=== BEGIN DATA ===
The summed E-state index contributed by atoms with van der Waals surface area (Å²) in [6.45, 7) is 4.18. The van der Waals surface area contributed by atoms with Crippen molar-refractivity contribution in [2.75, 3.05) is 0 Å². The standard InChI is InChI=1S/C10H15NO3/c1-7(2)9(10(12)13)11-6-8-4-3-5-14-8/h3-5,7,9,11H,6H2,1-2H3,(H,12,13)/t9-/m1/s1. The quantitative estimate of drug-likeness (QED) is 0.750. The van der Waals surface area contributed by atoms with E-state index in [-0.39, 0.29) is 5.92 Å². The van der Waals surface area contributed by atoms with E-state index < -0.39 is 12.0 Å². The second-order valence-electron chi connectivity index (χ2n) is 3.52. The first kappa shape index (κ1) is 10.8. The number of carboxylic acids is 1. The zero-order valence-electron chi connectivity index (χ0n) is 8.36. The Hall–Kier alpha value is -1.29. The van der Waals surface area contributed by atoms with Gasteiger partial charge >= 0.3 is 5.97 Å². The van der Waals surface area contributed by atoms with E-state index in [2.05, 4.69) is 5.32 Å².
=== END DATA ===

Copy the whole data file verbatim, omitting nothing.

The summed E-state index contributed by atoms with van der Waals surface area (Å²) in [6.45, 7) is 4.18. The van der Waals surface area contributed by atoms with Crippen molar-refractivity contribution in [2.75, 3.05) is 0 Å². The standard InChI is InChI=1S/C10H15NO3/c1-7(2)9(10(12)13)11-6-8-4-3-5-14-8/h3-5,7,9,11H,6H2,1-2H3,(H,12,13)/t9-/m1/s1. The quantitative estimate of drug-likeness (QED) is 0.750. The van der Waals surface area contributed by atoms with E-state index in [-0.39, 0.29) is 5.92 Å². The van der Waals surface area contributed by atoms with E-state index < -0.39 is 12.0 Å². The second-order valence-electron chi connectivity index (χ2n) is 3.52. The first kappa shape index (κ1) is 10.8. The number of carboxylic acids is 1. The zero-order valence-electron chi connectivity index (χ0n) is 8.36. The Hall–Kier alpha value is -1.29. The van der Waals surface area contributed by atoms with Gasteiger partial charge >= 0.3 is 5.97 Å². The van der Waals surface area contributed by atoms with E-state index in [2.05, 4.69) is 5.32 Å².